Applications for San Francisco (Batch 12) extended through September 15th, 2021!
November 10, 2014
By Ron Shigeta
#Sciencehack : Transforming Science through Collaboration
Thanks to Connor Dickie of Synbiota for this guest post. I can’t wait to get my hands on a kit!
It’s often said that collaboration is key. Why then, has collaboration in the life-sciences been so limited, when the products (medicine, materials, food, & fuel) are so important? The problem can’t be technical, It’s almost 2015! We’ve got more free and excellent collaboration tools at our fingertips than ever. Why then, is collaboration in life-science not the standard?
A lot of it has to do with an old mentality, one that was born when bringing a biotech product to market would cost hundreds of millions of dollars and take a decade to complete. Just think, if you had a company that spent what amounts to a mountain of cash, and a significant part of a team of highly-paid researchers lives on a single product, you too would want keep your trade secrets pretty safe.
What happens then when bringing a biotech product to market costs less than $50k and takes only a year or two of development, or even less? This dream has not exactly happened yet in biotech, but it regularly happens in the IT sector, particularly with software, so let’s look there for insight as to how things might play out for biotech in the near future if collaboration and the Open Science model becomes as widely adopted as Open Source.
Remember (if you can) what computing was like in the 60’s and 70’s. Back then, a computer took up and entire room, and cost millions of dollars. Chances were that if you had access to a computer you had a PhD in computer science or math, and you were employed by the military, a research institute, or a large bank. Software was expensive, scarce, and cryptic.
Open Source Movement
By the mid 90’s all this had changed. Computers were ubiquitous, and the internet was connecting PCs and people from around the globe. Armed with the right tools and the idea of free and open software, cadres of computer scientists and developers were joined by students, hackers, designers and artists. This ragtag group started to coalesce into a community known as the Open Source Movement, which was built on the idea that by working together, a network of independent people could challenge the status quo. And boy did they ever!
Linux is often referenced as the poster-child of the Open Source movement, and for good reason. Since it’s early days, the dream of Linux was to replace Unix (the standard computer operating system used in mission-critical environments, easily costing over $10,000 per license) with a free and open alternative. Naysayers felt that this dream seemed insurmountable at best, and likely just a crazy pipe dream. But the power of a dedicated community, linked by the internet, wielding accessible tools, and each contributing a small part of the solution, changed the computing world forever.
What would it look like if a similar story played out in biotech? What would the benefits be to society be? Could we realize the dream of free, open, and trustworthy medicines? What if we could do the same for sustainable materials, food, and fuels? What would the world be like then?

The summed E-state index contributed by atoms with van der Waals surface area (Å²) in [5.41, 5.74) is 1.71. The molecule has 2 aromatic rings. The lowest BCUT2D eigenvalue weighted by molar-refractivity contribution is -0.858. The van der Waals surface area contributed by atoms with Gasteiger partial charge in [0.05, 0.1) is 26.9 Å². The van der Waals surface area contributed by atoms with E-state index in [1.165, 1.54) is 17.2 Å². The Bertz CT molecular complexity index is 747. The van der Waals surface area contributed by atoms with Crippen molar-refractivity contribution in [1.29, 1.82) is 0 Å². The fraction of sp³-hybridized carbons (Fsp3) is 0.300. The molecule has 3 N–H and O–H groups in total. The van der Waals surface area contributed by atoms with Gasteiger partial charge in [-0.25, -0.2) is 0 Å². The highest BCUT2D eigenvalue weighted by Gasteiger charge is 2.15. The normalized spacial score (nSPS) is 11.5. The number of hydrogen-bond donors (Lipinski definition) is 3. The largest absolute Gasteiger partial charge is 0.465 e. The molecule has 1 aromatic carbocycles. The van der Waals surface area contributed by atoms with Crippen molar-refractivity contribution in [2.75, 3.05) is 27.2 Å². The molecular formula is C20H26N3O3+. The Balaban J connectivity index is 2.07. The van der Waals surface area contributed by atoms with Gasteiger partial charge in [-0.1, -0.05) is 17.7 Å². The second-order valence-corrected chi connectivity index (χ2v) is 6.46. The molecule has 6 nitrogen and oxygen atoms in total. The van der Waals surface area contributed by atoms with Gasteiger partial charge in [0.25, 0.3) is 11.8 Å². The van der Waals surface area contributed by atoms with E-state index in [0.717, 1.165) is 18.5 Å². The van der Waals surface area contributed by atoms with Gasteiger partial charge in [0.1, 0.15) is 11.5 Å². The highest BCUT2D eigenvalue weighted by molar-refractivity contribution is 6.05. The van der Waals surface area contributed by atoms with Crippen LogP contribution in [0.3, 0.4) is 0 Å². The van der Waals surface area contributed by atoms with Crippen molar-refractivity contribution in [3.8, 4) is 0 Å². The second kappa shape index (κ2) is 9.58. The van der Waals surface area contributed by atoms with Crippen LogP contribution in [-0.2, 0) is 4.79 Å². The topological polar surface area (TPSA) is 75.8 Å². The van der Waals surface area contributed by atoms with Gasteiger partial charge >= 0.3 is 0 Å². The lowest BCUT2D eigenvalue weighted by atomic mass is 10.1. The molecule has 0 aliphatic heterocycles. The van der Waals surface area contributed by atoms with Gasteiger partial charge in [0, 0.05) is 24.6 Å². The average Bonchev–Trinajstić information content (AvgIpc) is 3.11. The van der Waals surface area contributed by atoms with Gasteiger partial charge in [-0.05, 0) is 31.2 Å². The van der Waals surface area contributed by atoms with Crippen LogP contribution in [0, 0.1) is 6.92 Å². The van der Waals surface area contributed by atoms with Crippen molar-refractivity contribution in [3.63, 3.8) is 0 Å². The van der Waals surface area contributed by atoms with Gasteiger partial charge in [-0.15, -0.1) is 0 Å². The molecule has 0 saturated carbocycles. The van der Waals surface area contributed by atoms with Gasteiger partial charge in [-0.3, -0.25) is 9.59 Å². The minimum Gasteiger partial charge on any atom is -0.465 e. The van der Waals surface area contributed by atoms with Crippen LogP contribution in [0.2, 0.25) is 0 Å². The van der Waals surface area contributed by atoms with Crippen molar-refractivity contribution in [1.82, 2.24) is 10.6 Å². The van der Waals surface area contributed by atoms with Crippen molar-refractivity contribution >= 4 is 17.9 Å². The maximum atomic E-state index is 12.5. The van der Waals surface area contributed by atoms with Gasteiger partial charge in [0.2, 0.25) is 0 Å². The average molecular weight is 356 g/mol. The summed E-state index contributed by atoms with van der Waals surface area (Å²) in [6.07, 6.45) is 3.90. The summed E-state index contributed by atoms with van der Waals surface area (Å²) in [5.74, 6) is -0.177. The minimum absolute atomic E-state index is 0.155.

While exciting to think about, there is a lot of work that needs to be done before these questions can be fully answered. There are some fundamental issues in biotech that make distributed collaboration difficult, and this is primarily the problem that we’ve addressed at Synbiota. We’ve taken lessons from the Open Source software movement and have applied them to biotech, and already we’re seeing exciting productivity gains for our users.
Open Science Movement
One of the biggest innovations we’ve brought to the Synbiota community is vastly increased project reproducibility when both our tools and integrated wetware are used together. By combining a common suite of free web-based, tools and an inexpensive, easy to use biological wetware standard, researchers and developers are able to hit the ground running, often producing results in weeks for just a few hundred dollars.
With this reduced cost and timeline to create working Synthetic Biology projects, we’re seeing an increasing amount of projects on Synbiota that are released to the public under a creative commons license – effectively Open Sourcing the science, which feeds back into the system making it easier to reproduce and extend existing projects, or even develop new projects based on previous work.
An example of Open Science in motion is the #ScienceHack initiative that we launched at the 2014 SXSW Interactive Festival. #ScienceHack demonstrates that using a common Synthetic Biology wetware kit, and Synbiota in a collaborative manner, it’s now possible to create real medicine at a cost a few orders of magnitude cheaper than Big Pharma.
Each #ScienceHack event uses the “Violacein Factory” wetware kit and a shared set of protocols that are freely available under a Creative Commons license. While the first #ScienceHack participants had only their hypothesis to inform their work, each subsequent #ScienceHack was able to leverage the Open Science results of previous #ScienceHacks – resulting in the first ever Synthetic Biology medicine created by a loosely affiliated group of scientists, artists, hackers, and students.
While the efforts of the Synbiota community have yet to change the status quo in biotech, #ScienceHack has successfully demonstrated that it is possible for motivated independent researchers to collaborate, and have a positive effect on the world using Synthetic Biology technology.
We hope this is just the start of something big. We continue to provide the tools, but it’s up to the community to turn this into a global movement that can offer an effective and open alternative to the status quo.